Fighting food-cost inflation with back-office automation

A person in a food processing facility.

Achieving success and profitability in the food manufacturing industry has never been easy. The disruption to supply chains and the workforce throughout the pandemic made a challenging sector even more difficult. Add to this a recession in 2022, continued turmoil and tighter margins, and it can seem like there is no end to the gloom in sight.

However, the most challenging times also provide us with an opportunity and impetus to urgently rethink, reimagine, change and improve operations.

But change is difficult and can be fraught with risk; there is a tendency to make small incremental changes and improvements rather than wholesale transformations.

Keys to driving efficiencies

For example, assuming you can afford it, there will always be a logical business case to acquire more efficient freezing, drying or packaging technologies. On the other hand, re-engineering human manufacturing or back-office activities can appear to be overwhelming projects that are best avoided. In reality, however, these are often the projects that should be prioritized, and when approached correctly, they are typically low-risk yet high-value.

To put it another way, the rigorous discipline and efficiencies applied to the food manufacturing process should also be used to support human back-office processes.

Automate repetitive tasks

Take the topic of automation, for example.

In the food manufacturing process, we automate any activity that is done the same way every single time, be that baking an item at a specific temperature for a particular time or filling a container to a precise volume. That logic can and should be applied everywhere in your business.

For example, if you have a worker in your back office who updates an address field or quantity in a desktop system and then manually keys that information into another system or spreadsheet, that activity can be automated.

Such seemingly trivial and low-value manual activities are costly, error-ridden and typically far more numerous than you might expect. Even small firms commonly uncover dozens of such repetitive tasks, all of which can be easily and quickly automated. In fact, we will go as far as to say that automating repetitive tasks is one of the best returns on investment any firm can make.

The technology to automate repetitive tasks is readily available in the form of robotic process automation (RPA), which works well and is incredibly affordable. But only over the past couple of years has technology like RPA been used regularly. The reason is simple: few managers or owners have bothered to give such tiny activities the importance they deserve.

Automating repetitive manual key entry tasks should be a priority for any firm, large or small, as it is one of the most accessible technology projects you can undertake, and it delivers surprisingly significant improvements. When it comes to improving your business operational activities, we always advise our clients to start by identifying repetitive tasks that can be automated.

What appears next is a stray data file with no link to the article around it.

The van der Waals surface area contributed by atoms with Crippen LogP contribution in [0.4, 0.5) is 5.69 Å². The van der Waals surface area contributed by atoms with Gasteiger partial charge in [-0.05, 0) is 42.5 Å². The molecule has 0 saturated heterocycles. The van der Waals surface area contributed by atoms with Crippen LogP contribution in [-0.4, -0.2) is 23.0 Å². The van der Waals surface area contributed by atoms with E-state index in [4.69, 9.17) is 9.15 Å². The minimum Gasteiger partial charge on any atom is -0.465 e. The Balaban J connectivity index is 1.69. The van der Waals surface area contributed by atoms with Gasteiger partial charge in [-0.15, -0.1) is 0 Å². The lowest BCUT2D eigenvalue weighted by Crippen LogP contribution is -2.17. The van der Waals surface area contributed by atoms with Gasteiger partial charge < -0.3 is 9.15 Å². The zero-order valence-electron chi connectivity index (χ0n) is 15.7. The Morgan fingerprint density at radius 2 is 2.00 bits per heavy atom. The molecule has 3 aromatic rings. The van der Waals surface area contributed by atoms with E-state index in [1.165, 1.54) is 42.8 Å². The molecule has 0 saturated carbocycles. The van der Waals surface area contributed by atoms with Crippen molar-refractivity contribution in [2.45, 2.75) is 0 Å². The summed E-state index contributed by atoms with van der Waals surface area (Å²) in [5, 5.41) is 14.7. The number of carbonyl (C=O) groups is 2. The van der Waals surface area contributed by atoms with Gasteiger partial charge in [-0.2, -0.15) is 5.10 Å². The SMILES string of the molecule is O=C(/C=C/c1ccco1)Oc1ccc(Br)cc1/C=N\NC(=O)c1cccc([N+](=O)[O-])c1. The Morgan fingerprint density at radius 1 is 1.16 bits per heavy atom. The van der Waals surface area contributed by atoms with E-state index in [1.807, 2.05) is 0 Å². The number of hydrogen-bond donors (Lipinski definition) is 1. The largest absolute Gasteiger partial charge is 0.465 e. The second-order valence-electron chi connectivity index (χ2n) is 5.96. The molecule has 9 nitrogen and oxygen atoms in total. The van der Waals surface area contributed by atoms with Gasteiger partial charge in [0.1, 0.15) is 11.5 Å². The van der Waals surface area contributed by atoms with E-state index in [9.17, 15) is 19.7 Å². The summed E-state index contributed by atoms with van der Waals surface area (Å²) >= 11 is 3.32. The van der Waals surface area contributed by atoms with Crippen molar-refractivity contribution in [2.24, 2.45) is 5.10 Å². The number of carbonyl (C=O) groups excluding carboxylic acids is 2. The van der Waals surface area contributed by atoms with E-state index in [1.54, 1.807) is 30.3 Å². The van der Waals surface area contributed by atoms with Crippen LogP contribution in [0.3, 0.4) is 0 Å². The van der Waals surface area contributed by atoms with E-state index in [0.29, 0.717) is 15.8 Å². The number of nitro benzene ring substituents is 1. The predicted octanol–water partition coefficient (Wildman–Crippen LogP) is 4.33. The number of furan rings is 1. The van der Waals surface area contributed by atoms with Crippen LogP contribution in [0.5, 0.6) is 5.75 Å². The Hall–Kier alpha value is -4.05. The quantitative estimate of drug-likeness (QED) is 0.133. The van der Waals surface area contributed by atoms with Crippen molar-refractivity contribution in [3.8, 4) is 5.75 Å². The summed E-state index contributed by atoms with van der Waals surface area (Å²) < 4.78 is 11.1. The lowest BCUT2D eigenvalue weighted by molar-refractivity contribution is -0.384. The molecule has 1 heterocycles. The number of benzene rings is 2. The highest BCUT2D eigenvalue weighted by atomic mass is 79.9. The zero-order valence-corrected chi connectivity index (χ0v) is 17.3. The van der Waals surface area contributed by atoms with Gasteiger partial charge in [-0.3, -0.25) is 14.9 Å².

> Read more | 50+ RPA use cases

Automate document processing

Another area of back-office operations that is often overlooked or misunderstood is document-processing automation. Food manufacturing is a world of documentation in the form of bills of lading, invoices, certifications, reports, purchase orders — and the list goes on. Yet few of the processes related to these documents are automated; rather, they are almost always manual.

Even firms that claim to automate accounts payable activities have often only automated a small part of that overall process. Automating document processing is something every firm should look at, as this technology has advanced massively over the past decade. For example, technology to read and understand the content of documents typically works faster than a human and — maybe more importantly — is more accurate than a human reading and interpreting the scope of a document.

Automating document processing reduces errors, disputes and unnecessary returns; it ensures compliance and quickens order-to-cash activities. In short, automating document processing can increase profitability and efficiencies, and make your business more effective.

> Read more | Your guide to intelligent document processing (IDP)

Automate with impact

When the food manufacturing industry talks about technology, it is typically excited about manufacturing improvements. Be it the move to robotics or embracing innovative new proteins and plastic-free packaging, such advances are sexy and exciting and understandably grab executives’ attention.

It’s much harder to get excited or generate internal awareness around tackling repetitive key entry work or automating document processing, but this is where the money trickles away; it’s here that inefficiencies and errors mount up.

Our advice is that this is the place to start.


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Alan has over 25 years of experience in the IT industry, working with a wide variety of end-user organizations like FedEx, The Mayo Clinic & Allstate and vendors from Oracle and IBM to start-ups around the world. Alan was formerly Consulting Director at Indian Services firm Wipro, Research Director at 451 and VP for North America at industry analyst firm Ovum. He is regularly quoted in the press including the Guardian, Wall Street Journal and Business Insider. Alan’s current research focuses on the impact of AI & Blockchain in the Enterprise.
Alan Pelz-Sharpe

Alan Pelz-Sharpe

Alan has over 25 years of experience in the IT industry, working with a wide variety of end-user organizations like FedEx, The Mayo Clinic & Allstate and vendors from Oracle and... read more about: Alan Pelz-Sharpe